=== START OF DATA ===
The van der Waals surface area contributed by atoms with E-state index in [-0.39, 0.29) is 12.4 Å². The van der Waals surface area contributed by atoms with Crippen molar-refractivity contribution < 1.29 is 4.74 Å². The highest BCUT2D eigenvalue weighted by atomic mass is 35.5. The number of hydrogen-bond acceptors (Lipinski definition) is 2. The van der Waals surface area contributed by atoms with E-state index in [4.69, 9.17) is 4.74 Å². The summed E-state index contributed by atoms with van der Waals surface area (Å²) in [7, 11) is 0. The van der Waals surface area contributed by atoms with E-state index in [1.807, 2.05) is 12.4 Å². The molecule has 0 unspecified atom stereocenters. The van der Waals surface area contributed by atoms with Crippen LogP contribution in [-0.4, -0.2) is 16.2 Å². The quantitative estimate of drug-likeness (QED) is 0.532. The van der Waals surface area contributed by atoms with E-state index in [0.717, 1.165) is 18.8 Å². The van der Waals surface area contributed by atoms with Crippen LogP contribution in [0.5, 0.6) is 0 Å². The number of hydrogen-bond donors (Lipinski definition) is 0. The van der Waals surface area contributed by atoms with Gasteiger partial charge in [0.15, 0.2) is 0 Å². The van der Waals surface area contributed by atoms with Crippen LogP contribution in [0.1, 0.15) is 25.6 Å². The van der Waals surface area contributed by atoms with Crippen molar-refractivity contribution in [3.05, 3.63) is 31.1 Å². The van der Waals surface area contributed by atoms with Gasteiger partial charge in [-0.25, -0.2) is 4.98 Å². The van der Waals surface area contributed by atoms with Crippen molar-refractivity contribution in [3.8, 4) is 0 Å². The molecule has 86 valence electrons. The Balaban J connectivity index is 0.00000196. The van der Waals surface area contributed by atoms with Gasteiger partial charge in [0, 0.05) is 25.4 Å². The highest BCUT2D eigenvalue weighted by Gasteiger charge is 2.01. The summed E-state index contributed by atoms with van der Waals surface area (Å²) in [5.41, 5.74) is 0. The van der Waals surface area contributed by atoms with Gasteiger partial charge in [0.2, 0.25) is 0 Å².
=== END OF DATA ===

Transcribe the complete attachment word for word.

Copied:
The van der Waals surface area contributed by atoms with E-state index in [-0.39, 0.29) is 12.4 Å². The van der Waals surface area contributed by atoms with Crippen molar-refractivity contribution < 1.29 is 4.74 Å². The highest BCUT2D eigenvalue weighted by atomic mass is 35.5. The number of hydrogen-bond acceptors (Lipinski definition) is 2. The van der Waals surface area contributed by atoms with E-state index in [4.69, 9.17) is 4.74 Å². The summed E-state index contributed by atoms with van der Waals surface area (Å²) in [7, 11) is 0. The van der Waals surface area contributed by atoms with E-state index in [1.807, 2.05) is 12.4 Å². The molecule has 0 unspecified atom stereocenters. The van der Waals surface area contributed by atoms with Crippen LogP contribution in [-0.4, -0.2) is 16.2 Å². The quantitative estimate of drug-likeness (QED) is 0.532. The van der Waals surface area contributed by atoms with E-state index in [0.717, 1.165) is 18.8 Å². The van der Waals surface area contributed by atoms with Crippen LogP contribution in [0.5, 0.6) is 0 Å². The number of hydrogen-bond donors (Lipinski definition) is 0. The van der Waals surface area contributed by atoms with Gasteiger partial charge in [0.15, 0.2) is 0 Å². The van der Waals surface area contributed by atoms with Crippen LogP contribution in [0.1, 0.15) is 25.6 Å². The van der Waals surface area contributed by atoms with Crippen molar-refractivity contribution in [3.05, 3.63) is 31.1 Å². The van der Waals surface area contributed by atoms with Gasteiger partial charge in [-0.25, -0.2) is 4.98 Å². The van der Waals surface area contributed by atoms with Crippen molar-refractivity contribution in [3.8, 4) is 0 Å². The molecule has 86 valence electrons. The Balaban J connectivity index is 0.00000196. The van der Waals surface area contributed by atoms with Gasteiger partial charge in [0, 0.05) is 25.4 Å². The highest BCUT2D eigenvalue weighted by Gasteiger charge is 2.01. The summed E-state index contributed by atoms with van der Waals surface area (Å²) in [5.41, 5.74) is 0. The van der Waals surface area contributed by atoms with Gasteiger partial charge in [0.2, 0.25) is 0 Å².